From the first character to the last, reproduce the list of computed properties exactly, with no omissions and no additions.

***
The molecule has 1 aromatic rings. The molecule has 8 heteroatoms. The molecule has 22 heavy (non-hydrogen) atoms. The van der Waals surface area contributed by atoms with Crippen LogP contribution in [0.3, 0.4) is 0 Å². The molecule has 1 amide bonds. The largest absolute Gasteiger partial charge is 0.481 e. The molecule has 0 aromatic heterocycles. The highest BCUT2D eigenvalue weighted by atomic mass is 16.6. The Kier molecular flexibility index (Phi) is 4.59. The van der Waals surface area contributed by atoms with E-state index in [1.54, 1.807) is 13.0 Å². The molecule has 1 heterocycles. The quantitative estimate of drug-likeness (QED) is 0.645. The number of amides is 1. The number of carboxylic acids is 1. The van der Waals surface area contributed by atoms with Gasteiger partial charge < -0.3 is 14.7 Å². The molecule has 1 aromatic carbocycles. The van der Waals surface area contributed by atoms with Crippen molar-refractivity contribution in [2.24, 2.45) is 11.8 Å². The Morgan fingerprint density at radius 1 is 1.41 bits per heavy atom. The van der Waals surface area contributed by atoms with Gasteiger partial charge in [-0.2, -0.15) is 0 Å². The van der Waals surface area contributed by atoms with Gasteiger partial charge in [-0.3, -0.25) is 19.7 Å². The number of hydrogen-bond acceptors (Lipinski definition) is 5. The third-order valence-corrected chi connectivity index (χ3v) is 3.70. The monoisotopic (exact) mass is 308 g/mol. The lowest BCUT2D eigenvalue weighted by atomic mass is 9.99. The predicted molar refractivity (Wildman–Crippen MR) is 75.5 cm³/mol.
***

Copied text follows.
The molecule has 1 aromatic rings. The molecule has 8 heteroatoms. The molecule has 22 heavy (non-hydrogen) atoms. The van der Waals surface area contributed by atoms with Crippen LogP contribution in [0.3, 0.4) is 0 Å². The molecule has 1 amide bonds. The largest absolute Gasteiger partial charge is 0.481 e. The molecule has 0 aromatic heterocycles. The highest BCUT2D eigenvalue weighted by atomic mass is 16.6. The Kier molecular flexibility index (Phi) is 4.59. The van der Waals surface area contributed by atoms with E-state index in [1.54, 1.807) is 13.0 Å². The molecule has 1 heterocycles. The quantitative estimate of drug-likeness (QED) is 0.645. The number of amides is 1. The number of carboxylic acids is 1. The van der Waals surface area contributed by atoms with Gasteiger partial charge < -0.3 is 14.7 Å². The molecule has 1 aromatic carbocycles. The van der Waals surface area contributed by atoms with Crippen molar-refractivity contribution in [2.24, 2.45) is 11.8 Å². The Morgan fingerprint density at radius 1 is 1.41 bits per heavy atom. The van der Waals surface area contributed by atoms with Gasteiger partial charge in [-0.2, -0.15) is 0 Å². The van der Waals surface area contributed by atoms with Gasteiger partial charge in [-0.3, -0.25) is 19.7 Å². The number of hydrogen-bond acceptors (Lipinski definition) is 5. The third-order valence-corrected chi connectivity index (χ3v) is 3.70. The monoisotopic (exact) mass is 308 g/mol. The lowest BCUT2D eigenvalue weighted by atomic mass is 9.99. The predicted molar refractivity (Wildman–Crippen MR) is 75.5 cm³/mol.